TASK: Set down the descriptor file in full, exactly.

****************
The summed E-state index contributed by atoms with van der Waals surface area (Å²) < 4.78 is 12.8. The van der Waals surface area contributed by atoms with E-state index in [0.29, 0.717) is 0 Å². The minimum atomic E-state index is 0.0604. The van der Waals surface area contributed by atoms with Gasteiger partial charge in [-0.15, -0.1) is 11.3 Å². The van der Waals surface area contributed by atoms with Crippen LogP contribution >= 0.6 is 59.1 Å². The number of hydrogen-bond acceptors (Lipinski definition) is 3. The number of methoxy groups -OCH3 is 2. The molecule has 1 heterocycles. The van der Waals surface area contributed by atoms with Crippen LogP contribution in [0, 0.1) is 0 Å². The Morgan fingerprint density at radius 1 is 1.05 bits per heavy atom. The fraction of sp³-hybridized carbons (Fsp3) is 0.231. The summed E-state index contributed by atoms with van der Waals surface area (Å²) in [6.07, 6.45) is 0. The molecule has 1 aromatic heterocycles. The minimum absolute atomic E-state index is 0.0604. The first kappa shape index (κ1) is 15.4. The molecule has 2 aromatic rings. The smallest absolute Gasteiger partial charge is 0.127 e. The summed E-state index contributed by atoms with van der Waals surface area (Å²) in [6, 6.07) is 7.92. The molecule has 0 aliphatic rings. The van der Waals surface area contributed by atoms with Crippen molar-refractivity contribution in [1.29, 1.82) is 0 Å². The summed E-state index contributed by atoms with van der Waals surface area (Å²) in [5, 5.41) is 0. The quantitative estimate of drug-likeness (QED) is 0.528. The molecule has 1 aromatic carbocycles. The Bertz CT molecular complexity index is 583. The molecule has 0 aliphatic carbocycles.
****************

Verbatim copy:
The summed E-state index contributed by atoms with van der Waals surface area (Å²) < 4.78 is 12.8. The van der Waals surface area contributed by atoms with E-state index in [0.29, 0.717) is 0 Å². The minimum atomic E-state index is 0.0604. The van der Waals surface area contributed by atoms with Gasteiger partial charge in [-0.15, -0.1) is 11.3 Å². The van der Waals surface area contributed by atoms with Crippen LogP contribution >= 0.6 is 59.1 Å². The number of hydrogen-bond acceptors (Lipinski definition) is 3. The number of methoxy groups -OCH3 is 2. The molecule has 1 heterocycles. The van der Waals surface area contributed by atoms with Crippen LogP contribution in [0, 0.1) is 0 Å². The Morgan fingerprint density at radius 1 is 1.05 bits per heavy atom. The fraction of sp³-hybridized carbons (Fsp3) is 0.231. The summed E-state index contributed by atoms with van der Waals surface area (Å²) in [6.07, 6.45) is 0. The molecule has 1 aromatic heterocycles. The minimum absolute atomic E-state index is 0.0604. The first kappa shape index (κ1) is 15.4. The molecule has 2 aromatic rings. The smallest absolute Gasteiger partial charge is 0.127 e. The summed E-state index contributed by atoms with van der Waals surface area (Å²) in [6, 6.07) is 7.92. The molecule has 0 aliphatic rings. The van der Waals surface area contributed by atoms with Crippen molar-refractivity contribution in [1.29, 1.82) is 0 Å². The summed E-state index contributed by atoms with van der Waals surface area (Å²) in [5, 5.41) is 0. The quantitative estimate of drug-likeness (QED) is 0.528. The molecule has 1 aromatic carbocycles. The Bertz CT molecular complexity index is 583. The molecule has 0 aliphatic carbocycles.